Tennessee's Reckless Driving Laws and Penalties

Read about Tennessee’s reckless driving laws and the consequences of a conviction.

A Tennessee motorist can be convicted of “reckless driving” for:

  • driving in “willful or wanton disregard for the safety of persons or property”
  • doing a wheelie on a motorcycle in willful or wanton disregard for the safety of person or property, or
  • driving into a flooded area that is clearly marked with a warning sign or barricade.

The term “willful” refers to conduct that is intentional or purposeful. And “wanton” generally means the person understood but disregarded the consequences of the conduct.

Reckless Driving Penalties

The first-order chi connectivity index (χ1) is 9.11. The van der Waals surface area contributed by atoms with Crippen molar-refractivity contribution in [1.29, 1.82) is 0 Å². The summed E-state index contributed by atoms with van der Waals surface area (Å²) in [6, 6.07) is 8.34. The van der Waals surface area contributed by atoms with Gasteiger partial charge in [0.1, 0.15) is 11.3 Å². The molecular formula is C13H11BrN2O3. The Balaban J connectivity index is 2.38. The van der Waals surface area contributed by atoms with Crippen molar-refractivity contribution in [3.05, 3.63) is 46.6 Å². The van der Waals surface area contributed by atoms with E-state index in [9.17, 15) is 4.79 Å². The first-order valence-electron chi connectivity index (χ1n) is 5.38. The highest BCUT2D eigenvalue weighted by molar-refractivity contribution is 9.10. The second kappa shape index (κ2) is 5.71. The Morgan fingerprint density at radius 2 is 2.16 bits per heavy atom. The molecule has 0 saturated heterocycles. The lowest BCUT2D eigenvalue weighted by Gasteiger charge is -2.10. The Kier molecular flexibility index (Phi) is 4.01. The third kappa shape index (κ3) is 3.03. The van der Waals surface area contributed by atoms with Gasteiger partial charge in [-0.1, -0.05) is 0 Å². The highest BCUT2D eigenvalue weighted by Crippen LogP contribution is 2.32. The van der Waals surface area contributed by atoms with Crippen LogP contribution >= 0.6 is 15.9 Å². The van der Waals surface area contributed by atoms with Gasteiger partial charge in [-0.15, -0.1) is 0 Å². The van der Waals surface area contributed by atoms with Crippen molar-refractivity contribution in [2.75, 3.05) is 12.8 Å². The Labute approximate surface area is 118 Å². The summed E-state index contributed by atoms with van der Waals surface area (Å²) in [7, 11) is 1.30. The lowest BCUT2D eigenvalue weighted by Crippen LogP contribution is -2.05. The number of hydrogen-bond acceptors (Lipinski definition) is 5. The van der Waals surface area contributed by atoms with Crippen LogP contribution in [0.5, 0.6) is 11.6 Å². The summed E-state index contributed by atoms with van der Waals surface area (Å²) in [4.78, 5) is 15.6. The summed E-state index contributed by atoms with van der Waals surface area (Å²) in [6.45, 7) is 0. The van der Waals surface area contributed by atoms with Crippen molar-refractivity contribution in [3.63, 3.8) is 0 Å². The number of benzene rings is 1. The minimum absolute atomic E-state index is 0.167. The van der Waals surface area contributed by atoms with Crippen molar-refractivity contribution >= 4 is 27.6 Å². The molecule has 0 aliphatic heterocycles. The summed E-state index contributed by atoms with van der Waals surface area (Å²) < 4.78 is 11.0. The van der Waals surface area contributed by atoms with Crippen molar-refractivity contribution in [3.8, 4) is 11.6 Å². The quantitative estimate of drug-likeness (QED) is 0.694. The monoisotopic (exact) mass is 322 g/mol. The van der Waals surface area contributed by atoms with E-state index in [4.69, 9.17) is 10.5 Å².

In Tennessee, reckless driving is a class B misdemeanor. Convicted drivers are looking at up to six months in jail and a maximum $580 in fines. And any motorist who racks up two reckless driving convictions within a one-year period faces a 12-month license suspension.

A reckless driving conviction will also add six demerit points to the motorist’s driving record. Accumulating 12 or more points in a year can lead to a license suspension of six to 12 months.

Reckless Driving and DUI Charges (“Wet Reckless”)

In Tennessee, it’s possible for a driver who’s charged with driving under the influence (DUI) to “plea bargain” for a lesser charge. When a DUI is plea-bargained down to a reckless driving charge, it’s sometimes called a “wet reckless.”

Talk to an Attorney

The consequences of a reckless driving conviction in Tennessee can be serious. If you’ve been arrested for or charged with reckless driving, get in contact with an experienced defense attorney. A qualified attorney can explain how the law applies to the facts of your case and help you decide on how best to handle your situation.

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